Tuesday, 25 June 2013

''And the Mountains Echoed''- Book review

Author: Khaled Hosseini
Published: 2013

Genres: Novel

Rating: 4 out of 5


And the Mountains Echoed is Khaled Hosseini's third novel. And what will I say? This novel was also as pleasant, as memorable, as intense, as his two previous books!

I can't really compare this book with the author's previous books, of course, because of several reasons. For example, both The Kite Runner and A Thousand Splendid Sun were set with the background of the times of trouble and unrest of Afghanistan. While in And the Mountains Echoed such background can be indeed found as well, it remains slight, because this novel, first of all, is not a historical fiction like the author's previous books.  

And the Mountains Echoed tells the story of relationships--- lost relationships that are not really lost, lost relations which remain present in the form of memory and hope, told with the background of many characters, several emotional subplots, many incidents, and many perspectives. The various subplots working as a background of the stories, with very frequent flashbacks, and perspectives of several people- make this novel an emotional, intense ride! The incidents span over decades and over continents.

The primary plot is about siblings Abdullah and Pari. The novel starts in the 1950s. Abdullah and Pari's mother died a few years ago. The two siblings live with their father, Saboor, and their stepmother, Parwana, and their half-brother Iqbal. To the three-year-old Pari, Abdullah has not only been a brother, but also like a parent. The siblings have a deep bond and deep love for each other.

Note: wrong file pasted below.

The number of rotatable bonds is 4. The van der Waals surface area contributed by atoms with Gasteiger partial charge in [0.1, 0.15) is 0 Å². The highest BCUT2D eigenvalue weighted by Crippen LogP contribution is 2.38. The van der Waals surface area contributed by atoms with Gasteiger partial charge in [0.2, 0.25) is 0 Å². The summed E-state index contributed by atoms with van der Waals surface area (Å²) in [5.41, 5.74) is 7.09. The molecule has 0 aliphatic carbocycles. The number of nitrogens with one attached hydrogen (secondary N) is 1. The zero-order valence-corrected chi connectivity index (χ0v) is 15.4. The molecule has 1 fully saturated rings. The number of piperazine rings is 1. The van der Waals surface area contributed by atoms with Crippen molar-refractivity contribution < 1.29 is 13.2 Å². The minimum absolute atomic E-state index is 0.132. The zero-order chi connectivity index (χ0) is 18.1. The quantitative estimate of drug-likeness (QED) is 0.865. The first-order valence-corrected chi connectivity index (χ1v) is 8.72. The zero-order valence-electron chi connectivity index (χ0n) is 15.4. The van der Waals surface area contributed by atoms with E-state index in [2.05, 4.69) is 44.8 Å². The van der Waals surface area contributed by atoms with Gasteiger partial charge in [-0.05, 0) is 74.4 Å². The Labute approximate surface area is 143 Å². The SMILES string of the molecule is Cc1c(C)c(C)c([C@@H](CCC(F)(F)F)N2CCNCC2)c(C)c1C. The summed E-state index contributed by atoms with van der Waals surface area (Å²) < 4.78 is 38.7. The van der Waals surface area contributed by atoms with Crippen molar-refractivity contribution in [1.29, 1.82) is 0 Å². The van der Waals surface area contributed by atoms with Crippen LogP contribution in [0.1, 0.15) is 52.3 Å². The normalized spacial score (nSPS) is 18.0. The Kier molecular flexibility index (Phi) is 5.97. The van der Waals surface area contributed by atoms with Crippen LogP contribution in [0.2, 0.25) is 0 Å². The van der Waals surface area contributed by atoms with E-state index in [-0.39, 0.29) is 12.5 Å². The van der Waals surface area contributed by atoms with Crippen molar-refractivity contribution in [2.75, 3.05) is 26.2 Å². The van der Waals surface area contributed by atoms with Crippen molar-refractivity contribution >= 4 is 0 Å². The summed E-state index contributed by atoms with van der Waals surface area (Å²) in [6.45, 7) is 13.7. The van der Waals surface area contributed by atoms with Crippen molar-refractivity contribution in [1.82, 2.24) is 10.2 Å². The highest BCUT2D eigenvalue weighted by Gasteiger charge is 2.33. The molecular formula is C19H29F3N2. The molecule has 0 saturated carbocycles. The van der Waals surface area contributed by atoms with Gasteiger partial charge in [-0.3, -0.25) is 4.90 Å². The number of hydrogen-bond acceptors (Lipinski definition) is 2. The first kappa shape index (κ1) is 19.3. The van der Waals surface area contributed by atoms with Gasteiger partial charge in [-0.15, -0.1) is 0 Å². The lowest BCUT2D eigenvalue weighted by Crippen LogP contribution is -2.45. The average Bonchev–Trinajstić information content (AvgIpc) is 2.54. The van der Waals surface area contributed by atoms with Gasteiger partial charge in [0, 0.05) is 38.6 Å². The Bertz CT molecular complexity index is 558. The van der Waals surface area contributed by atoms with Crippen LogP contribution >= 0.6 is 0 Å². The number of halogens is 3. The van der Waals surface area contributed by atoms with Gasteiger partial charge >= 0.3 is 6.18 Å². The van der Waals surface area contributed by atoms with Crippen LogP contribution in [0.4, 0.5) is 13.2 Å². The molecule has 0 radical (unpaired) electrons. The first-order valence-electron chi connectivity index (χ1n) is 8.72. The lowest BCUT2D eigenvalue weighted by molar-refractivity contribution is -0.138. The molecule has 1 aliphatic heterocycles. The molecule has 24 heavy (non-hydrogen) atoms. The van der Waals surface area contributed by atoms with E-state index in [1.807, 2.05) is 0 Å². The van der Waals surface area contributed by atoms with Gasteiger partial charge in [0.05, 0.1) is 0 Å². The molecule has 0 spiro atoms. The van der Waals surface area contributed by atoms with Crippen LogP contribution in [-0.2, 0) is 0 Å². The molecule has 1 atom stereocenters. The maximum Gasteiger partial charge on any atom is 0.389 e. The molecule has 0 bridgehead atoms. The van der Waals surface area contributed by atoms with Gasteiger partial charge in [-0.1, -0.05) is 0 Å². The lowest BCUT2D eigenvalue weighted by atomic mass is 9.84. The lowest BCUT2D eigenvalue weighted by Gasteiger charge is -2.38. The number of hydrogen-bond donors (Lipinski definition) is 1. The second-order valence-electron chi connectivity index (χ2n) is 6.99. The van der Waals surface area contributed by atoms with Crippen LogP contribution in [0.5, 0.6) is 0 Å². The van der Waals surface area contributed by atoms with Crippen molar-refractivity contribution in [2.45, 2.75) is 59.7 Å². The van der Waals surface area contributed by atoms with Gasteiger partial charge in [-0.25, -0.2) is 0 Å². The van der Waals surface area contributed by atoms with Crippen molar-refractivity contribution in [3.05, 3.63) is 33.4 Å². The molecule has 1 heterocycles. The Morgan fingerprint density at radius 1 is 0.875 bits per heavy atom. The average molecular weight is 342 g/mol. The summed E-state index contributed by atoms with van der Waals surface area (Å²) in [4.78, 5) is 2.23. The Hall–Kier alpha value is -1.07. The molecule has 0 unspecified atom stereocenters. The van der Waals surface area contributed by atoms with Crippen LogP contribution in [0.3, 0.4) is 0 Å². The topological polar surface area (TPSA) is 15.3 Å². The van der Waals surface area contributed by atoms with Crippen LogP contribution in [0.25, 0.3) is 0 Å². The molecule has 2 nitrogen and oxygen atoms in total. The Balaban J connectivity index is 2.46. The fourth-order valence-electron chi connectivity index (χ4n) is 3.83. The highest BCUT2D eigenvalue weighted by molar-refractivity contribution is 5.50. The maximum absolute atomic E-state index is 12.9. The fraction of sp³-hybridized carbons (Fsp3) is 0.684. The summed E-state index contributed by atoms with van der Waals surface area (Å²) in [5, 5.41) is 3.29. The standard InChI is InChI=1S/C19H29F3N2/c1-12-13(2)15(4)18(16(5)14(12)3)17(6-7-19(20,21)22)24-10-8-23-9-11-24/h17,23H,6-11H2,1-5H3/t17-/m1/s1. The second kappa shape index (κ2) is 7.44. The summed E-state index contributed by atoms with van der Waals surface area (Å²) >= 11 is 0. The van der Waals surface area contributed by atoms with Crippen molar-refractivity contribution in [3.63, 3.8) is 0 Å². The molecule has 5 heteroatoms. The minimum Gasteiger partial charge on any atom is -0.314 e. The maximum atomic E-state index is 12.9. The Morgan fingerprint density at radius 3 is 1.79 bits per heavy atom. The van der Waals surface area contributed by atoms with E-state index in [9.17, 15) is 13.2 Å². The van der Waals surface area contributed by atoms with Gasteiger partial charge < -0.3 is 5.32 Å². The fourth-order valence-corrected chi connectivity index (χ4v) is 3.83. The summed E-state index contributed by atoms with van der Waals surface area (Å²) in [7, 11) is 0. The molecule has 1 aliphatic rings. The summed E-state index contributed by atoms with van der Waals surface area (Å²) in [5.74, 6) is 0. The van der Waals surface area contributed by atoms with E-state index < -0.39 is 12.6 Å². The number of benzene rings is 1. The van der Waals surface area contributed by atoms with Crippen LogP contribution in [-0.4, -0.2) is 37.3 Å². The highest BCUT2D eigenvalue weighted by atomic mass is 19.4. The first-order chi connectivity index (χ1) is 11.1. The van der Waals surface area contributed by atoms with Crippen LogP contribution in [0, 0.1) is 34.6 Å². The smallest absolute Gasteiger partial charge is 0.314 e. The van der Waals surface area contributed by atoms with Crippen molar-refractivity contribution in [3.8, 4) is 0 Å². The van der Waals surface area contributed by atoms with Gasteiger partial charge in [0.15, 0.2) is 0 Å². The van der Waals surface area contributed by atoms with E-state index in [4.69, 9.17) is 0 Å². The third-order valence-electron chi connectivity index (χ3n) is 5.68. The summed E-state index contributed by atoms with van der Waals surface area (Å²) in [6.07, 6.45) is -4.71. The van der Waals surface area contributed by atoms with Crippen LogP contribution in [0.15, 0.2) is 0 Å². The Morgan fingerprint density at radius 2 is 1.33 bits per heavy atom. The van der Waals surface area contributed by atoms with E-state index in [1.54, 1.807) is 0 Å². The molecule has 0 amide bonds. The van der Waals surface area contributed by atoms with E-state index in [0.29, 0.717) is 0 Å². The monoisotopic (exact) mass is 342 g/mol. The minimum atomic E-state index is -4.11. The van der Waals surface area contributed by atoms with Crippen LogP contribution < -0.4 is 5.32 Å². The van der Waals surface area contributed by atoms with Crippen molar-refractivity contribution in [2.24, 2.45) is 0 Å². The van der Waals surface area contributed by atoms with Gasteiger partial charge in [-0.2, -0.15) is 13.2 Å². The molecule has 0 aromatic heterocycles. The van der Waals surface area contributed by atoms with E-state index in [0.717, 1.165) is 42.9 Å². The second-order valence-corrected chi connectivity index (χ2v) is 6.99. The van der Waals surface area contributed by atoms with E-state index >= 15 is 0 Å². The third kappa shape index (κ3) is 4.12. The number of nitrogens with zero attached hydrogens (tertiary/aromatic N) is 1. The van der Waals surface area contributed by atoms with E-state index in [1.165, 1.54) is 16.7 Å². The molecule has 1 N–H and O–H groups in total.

Abdullah and Pari's uncle, Nabi, works as a servant and chauffeur to the rich Wahdatis in Kabul. One day, Abdullah and Pari's father takes them to Kabul to the Wahdatis. There, Abdullah and Pari are separated! The Wahdatis adopt Pari! Though they are separated, the deep love and memories that they share cannot disappear. For Abdullah, who cannot forget all the beautiful memories, it is very difficult to accept what has happened. But for Pari, at the tender age of three, memories can easily be forgotten. She comes to acknowledge the Wahdatis as her parents, and ultimately forgets Abdullah and the village where she was born- but even when she grows up, she finds that something is absent from her life, dim memories and lights come to her--- but she can't figure out what is missing. But one day, destiny may bring her to her past, one day, she may come to realize what has been missing.

The story is simple but vast, because of the characters, the subplots, the backgrounds. Told through a non-linear, varied narrative structure, the novel, as aforementioned, spans over decades, continents, and characters. I thought that the depth between the relation of Abdullah and Pari, at the beginning of the novel, had been significant but yet not enough to make it heartbreaking. However, in course of time, with the flashbacks, the novel grows intense and powerful. 

And the Mountains Echoed is not my favorite book by Hosseini. I didn't feel the deep emotions that I felt when I had read A Thousand Splendid Suns. But yet, like the author's other works, this novel was also deep and intense, simple and the storytelling was really fascinating. To be precise, I didn't love it, but I was overwhelmed by the beautiful writing style, the deep subplots, the depth in the subplots, and overall, the story!

4 out of 5


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